A new extra-solar planet around HD75289. Down towards the mass of Saturn

M. Mayor (1), D. Naef (1), S. Udry (1), N. Santos (1), D. Queloz (1,2), C. Melo (1), B. Confino (3)

(1) Geneva Observatory, 51 ch des Maillettes, 1290 Sauverny, Switzerland
(2) JPL, 4800 Oak Grove drive, Pasadena, CA 91109
(3) St-Luc Observatory, St-Luc, Switzerland
A new extra-solar planet has been discovered in orbit around HD 75289, a solar-type star of the southern sky. With a minimum mass m_2sini=0.397E-3 solar mass, this planet is the lightest one discovered around a solar-type star. That mass corresponds to 0.42 times the mass of Jupiter or 1.4 times the mass of Saturn. Despite of the low mass of the planet, the velocity variation is precisely determined. The error on the minimum mass is less than 4%.

The planet has been discovered with the 1.2-m "Leonard Euler" Swiss telescope at ESO-La Silla Observatory, as part of the CORALIE planet-search programme. 69 precise velocity measurements on 21 cycles have permitted to derive accurate orbital parameters: the orbital period p=3.5097 +/- 0.0023 days, the separation a=0.046 AU, the orbit is circular and the amplitude of the velocity variation K=54 +/- 1 m/s.

HD 75289 is a bright (V=6.35) G0V star in the VELA (SAILS) constellation. Its age derived from evolutionary tracks or an indirect estimator based on activity is comparable to the age of the Sun. The precise astrometric parallaxe from the HIPPARCOS satellite sets the star at a distance of 29 pc from the Sun. Such a distance invalidates the supergiant classification usually given for this star, as for example in the Bright Star Catalogue. HD 75289 is slightly metal-rich compared to the Sun ([Fe/H]=0.29) as most of the other stars with giant planets. Its metal content is about twice the solar composition.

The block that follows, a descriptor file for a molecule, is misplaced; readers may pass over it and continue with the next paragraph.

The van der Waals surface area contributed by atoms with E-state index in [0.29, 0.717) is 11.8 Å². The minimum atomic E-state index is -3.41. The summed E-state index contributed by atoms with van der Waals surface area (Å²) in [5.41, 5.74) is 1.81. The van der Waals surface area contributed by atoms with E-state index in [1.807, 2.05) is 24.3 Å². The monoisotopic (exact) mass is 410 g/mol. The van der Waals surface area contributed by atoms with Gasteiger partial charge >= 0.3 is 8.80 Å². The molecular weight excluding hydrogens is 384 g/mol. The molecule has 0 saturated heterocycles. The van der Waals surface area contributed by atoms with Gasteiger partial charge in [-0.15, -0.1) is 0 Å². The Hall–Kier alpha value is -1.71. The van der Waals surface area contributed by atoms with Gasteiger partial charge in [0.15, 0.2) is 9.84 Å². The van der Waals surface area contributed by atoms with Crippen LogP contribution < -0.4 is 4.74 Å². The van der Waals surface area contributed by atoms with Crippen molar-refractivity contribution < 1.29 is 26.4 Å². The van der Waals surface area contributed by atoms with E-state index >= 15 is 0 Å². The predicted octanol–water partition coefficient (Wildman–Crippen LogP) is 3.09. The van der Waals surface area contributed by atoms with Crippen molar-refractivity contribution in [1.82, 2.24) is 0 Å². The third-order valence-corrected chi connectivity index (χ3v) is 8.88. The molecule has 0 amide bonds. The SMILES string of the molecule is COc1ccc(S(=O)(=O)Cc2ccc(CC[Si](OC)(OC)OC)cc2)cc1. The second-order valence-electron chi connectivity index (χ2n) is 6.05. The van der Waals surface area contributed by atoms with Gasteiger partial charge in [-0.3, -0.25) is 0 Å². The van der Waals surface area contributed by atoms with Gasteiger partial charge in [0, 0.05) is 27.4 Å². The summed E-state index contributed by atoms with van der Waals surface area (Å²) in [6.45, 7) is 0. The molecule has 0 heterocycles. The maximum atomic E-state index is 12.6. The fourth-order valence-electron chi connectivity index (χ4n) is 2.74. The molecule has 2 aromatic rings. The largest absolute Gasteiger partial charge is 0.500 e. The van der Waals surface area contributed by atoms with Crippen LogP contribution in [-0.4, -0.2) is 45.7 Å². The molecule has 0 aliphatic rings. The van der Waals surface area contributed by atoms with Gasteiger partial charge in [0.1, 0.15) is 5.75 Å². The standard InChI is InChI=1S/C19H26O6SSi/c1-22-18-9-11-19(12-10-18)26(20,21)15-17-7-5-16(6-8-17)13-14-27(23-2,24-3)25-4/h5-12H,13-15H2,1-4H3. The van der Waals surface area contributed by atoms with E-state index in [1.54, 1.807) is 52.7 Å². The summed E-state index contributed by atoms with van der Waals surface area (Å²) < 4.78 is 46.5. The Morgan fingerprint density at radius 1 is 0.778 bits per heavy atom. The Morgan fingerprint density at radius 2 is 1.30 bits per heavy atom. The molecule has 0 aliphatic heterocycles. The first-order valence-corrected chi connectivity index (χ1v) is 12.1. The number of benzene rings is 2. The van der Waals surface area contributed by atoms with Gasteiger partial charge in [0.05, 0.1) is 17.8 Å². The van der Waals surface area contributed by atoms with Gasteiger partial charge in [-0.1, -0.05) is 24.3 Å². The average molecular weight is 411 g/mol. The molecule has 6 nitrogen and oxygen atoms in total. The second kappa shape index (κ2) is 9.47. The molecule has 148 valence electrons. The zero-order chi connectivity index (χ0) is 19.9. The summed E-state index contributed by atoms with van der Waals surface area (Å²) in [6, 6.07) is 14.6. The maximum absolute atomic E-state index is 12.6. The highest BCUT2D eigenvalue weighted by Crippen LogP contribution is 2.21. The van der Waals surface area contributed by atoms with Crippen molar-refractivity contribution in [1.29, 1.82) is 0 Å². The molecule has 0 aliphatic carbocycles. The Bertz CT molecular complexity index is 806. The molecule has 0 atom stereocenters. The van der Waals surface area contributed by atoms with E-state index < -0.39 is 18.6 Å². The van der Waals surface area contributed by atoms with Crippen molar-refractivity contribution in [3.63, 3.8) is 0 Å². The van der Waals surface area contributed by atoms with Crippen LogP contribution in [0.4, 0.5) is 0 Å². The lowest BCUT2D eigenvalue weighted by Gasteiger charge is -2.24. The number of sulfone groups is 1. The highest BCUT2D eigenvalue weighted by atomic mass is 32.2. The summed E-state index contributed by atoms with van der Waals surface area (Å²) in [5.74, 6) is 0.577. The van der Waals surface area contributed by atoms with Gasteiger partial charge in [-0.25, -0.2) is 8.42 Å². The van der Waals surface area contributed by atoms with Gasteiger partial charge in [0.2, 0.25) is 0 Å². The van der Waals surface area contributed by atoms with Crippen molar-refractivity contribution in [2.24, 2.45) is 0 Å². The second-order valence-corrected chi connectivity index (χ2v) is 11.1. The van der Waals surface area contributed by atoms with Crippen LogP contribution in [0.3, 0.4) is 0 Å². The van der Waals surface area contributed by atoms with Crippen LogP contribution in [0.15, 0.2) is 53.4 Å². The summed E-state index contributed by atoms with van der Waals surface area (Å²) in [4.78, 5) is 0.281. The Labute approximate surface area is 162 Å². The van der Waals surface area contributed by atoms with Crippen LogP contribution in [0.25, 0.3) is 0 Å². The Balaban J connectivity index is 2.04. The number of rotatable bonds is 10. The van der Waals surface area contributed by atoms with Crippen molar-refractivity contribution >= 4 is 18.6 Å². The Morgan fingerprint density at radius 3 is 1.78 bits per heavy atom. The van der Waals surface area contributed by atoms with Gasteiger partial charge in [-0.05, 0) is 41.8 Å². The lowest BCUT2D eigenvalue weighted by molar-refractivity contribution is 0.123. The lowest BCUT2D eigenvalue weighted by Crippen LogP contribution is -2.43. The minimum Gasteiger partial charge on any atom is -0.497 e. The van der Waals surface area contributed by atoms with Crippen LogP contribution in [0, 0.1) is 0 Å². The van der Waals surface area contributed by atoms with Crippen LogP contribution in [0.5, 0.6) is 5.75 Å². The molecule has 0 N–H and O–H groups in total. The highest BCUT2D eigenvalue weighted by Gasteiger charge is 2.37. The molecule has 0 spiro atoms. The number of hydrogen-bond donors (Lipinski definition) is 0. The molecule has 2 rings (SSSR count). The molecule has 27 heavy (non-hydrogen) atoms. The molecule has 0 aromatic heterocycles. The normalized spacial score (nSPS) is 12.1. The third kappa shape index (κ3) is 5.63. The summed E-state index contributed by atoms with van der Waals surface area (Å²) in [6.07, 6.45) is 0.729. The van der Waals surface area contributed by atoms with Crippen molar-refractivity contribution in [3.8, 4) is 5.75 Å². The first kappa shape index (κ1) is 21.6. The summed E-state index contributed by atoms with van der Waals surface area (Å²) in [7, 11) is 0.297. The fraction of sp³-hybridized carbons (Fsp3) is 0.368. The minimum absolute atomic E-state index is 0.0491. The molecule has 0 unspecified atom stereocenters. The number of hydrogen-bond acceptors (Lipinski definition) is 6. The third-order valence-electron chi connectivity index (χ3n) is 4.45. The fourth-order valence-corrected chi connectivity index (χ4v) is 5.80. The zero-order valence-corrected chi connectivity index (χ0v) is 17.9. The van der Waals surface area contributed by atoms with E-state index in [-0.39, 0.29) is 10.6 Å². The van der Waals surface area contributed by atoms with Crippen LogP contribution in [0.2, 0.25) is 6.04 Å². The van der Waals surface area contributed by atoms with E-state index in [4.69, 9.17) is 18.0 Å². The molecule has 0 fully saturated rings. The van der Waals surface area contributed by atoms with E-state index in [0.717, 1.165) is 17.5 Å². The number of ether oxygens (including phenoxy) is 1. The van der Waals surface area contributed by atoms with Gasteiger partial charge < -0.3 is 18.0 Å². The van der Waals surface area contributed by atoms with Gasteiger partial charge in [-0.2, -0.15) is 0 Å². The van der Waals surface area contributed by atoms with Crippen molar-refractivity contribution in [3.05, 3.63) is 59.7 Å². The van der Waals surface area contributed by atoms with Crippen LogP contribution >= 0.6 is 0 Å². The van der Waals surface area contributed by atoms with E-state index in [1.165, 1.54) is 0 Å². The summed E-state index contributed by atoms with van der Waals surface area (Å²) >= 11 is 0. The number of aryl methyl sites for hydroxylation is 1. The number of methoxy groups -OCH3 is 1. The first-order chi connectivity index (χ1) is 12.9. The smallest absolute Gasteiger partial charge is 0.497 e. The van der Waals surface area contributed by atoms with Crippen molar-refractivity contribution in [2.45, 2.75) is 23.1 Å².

The star is a moderate rotator (vsini=4.4 km/s) without any sign of chromospheric activity. It is also very stable in luminosity as measured with the HIPPARCOS satellite (sigma(V)=7.3 mmag). The mean bisector of the stellar lines does not exhibit any variation either, ruling out possible non-planetary interpretations of the observed radial-velocity variations like rotating stellar spots or active regions in the stellar atmosphere.

This discovery adds a new system to the group of 51 Peg-type short-period planets (P<=10 days). Ordered by mass we now have:

    Name        mass [M_Jup]     period [days]
    ----        ------------     -------------
   HD 75289        0.42             3.51
   51 peg          0.44             4.23
   HD 187123       0.57             3.1
   Ups And         0.61             4.62
   HD 217107       1.20             7.11
   Tau Boo         3.60             3.31

It is remarkable to note that 2/3 of these planets have masses lighter than 1 M_Jup.

All these short-period planetary systems have a non-negligible probability (5-10%) of a planet transit in front of the star. Such a transit, if observed, will allow the direct measurement of the mean density of the planet. A photometric monitoring of HD 75289 has been initiated by our Danish collegues at La Silla (J. Clausen E. Olsen, and B. Helt) to search for a possible transit.

We are greatful to B. Vandenbussche and F. Kienzle for additional measurements obtained during their own observing runs.

More details and the phase-folded curve of the radial-velocity measurements can be obtained on our planet-search web page on the Geneva Observatory web site: